Antitrust cases are not cheap. Recently, Texas Attorney General Ken Paxton asked for $43 million to fund the state’s case against Google.
US v. the Rest of the World
Later, the discussion took on a slightly more cautious tone, as Issa warned that any regulation of Big Tech must not come at a cost to American exceptionalism. According to him, the next Apple or other future tech startups have to be able to “succeed in America.”
“Because if we get this wrong, then what will happen is a European monopoly, a Chinese monopoly, or monopolies who have no allegiance to the US will in fact dominate and then use these same techniques to preclude any kind of competition here,” he said.
“So make no mistake, Europeans would like us to overreact because they would like to have an opportunity to have these dominant companies that they have never been able to have because they have never had the freedom for the next generation of ideas to go from startup to trillion dollars. And that’s what we here at CPAC and in our party always have to champion.”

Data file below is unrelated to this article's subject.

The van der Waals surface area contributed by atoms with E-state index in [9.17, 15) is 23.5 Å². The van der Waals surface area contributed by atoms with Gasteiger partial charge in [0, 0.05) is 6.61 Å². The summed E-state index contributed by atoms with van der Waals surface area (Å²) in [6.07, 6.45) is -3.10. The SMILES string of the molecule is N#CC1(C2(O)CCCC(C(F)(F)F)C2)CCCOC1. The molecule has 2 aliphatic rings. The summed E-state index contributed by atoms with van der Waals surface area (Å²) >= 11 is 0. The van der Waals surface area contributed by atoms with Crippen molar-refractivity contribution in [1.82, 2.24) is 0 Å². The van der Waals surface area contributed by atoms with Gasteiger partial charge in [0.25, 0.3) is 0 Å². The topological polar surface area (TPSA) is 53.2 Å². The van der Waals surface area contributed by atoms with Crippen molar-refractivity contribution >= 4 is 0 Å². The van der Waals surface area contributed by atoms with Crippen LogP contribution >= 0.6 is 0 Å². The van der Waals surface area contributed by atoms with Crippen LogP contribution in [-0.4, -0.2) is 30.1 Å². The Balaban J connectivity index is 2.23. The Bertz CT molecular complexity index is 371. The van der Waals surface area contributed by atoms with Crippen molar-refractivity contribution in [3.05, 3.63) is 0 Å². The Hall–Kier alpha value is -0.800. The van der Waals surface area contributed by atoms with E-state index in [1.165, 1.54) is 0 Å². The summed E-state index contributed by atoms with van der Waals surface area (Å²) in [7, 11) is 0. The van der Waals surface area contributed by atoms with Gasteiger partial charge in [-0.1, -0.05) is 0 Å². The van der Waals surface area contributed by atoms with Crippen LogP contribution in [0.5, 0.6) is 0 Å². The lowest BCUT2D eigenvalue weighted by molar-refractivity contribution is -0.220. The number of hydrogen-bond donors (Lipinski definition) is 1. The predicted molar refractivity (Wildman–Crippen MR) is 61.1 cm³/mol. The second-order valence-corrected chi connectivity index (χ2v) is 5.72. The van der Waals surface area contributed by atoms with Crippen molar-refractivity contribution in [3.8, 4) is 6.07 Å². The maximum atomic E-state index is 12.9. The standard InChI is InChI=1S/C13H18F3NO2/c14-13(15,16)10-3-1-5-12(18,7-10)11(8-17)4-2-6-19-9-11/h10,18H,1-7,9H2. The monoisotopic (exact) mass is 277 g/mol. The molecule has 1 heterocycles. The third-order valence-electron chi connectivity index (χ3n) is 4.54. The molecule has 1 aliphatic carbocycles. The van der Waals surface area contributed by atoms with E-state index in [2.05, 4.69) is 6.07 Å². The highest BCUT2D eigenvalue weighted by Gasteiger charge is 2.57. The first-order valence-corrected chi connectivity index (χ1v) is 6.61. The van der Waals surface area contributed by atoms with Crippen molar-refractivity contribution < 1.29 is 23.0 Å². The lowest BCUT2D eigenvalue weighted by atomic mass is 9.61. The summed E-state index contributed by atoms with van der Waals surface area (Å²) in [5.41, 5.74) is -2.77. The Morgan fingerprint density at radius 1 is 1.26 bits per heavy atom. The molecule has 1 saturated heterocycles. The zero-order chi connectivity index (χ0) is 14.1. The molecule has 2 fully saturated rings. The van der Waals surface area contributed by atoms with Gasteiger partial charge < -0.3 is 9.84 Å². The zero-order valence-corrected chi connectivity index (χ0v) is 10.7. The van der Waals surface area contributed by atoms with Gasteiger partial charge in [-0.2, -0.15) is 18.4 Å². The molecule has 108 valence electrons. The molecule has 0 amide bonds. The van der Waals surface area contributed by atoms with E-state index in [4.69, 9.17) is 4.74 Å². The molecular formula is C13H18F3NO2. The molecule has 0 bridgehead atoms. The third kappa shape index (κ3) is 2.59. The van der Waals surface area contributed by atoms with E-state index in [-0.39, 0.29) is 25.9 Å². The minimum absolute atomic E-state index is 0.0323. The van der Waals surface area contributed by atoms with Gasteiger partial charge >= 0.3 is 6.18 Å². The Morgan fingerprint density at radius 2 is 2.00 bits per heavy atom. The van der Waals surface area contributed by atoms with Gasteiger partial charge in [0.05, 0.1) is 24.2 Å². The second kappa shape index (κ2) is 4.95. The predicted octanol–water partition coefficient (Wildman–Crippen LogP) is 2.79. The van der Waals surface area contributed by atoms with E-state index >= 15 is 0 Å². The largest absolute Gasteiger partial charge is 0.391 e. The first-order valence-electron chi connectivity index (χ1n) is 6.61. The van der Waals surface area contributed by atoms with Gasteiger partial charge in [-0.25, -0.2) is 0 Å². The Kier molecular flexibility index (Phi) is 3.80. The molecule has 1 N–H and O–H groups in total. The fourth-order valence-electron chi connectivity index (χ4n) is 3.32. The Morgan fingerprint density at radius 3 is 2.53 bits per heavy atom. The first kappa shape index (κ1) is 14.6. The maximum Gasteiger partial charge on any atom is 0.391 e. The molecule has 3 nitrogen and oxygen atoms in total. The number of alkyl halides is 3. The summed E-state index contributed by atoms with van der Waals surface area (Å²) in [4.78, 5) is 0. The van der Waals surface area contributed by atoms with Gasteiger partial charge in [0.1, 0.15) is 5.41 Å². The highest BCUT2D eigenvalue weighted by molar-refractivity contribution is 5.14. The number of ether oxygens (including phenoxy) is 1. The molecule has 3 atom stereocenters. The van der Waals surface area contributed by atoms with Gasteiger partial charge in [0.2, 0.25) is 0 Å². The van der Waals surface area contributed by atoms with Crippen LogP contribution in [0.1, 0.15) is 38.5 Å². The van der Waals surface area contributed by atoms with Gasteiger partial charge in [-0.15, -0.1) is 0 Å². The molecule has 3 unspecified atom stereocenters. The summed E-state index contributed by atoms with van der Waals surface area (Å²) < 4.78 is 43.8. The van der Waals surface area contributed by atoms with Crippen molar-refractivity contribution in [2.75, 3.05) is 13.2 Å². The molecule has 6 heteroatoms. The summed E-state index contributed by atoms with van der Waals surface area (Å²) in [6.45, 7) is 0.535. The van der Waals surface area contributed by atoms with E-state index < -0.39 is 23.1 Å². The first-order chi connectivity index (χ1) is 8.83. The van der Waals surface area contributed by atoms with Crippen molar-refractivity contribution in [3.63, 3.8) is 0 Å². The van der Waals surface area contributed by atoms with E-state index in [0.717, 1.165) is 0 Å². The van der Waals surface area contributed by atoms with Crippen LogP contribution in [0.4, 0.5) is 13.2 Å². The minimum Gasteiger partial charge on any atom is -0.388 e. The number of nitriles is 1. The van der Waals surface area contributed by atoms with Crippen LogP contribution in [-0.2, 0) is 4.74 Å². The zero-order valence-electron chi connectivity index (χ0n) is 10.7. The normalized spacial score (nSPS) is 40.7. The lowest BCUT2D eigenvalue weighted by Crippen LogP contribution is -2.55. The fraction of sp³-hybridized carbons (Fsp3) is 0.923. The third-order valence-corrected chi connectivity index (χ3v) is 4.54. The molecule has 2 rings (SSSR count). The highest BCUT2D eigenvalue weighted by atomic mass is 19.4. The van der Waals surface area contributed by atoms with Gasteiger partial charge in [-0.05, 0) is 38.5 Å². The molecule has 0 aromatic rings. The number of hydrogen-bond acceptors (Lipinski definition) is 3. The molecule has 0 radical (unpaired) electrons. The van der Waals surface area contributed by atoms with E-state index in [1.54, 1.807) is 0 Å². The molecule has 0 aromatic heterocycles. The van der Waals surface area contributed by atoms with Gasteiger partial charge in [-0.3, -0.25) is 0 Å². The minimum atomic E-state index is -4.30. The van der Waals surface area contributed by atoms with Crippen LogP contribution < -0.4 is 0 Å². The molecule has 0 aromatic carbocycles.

Buck agreed that innovation is key to the US dominating the world economy, but stressed that currently, Big Tech is the main obstacle to that.
“The only thing, in my opinion, that harms us from continuing to innovate are these monopolies that squash competition and innovation. If we can find ways to create competition, we will continue to innovate and we will be the owners of the next generation of this type of technology,” he said.
As their discussion was wrapping up, Buck urged for more scrutiny for mergers like Google’s acquisition of YouTube and Facebook’s acquisitions of WhatsApp and Instagram. Issa also urged the audience to demand more ownership of their data.
“We have to find a way to tear down the barriers to make sure that American innovators can get into this market,” he said. “And one of the ways is for everyone in this audience to own their data, to own their ability to demand that it be portable, that Facebook never be able to say: if you leave us, you leave with nothing. No. Every point of contact you have on your Facebook or Twitter account is your asset.”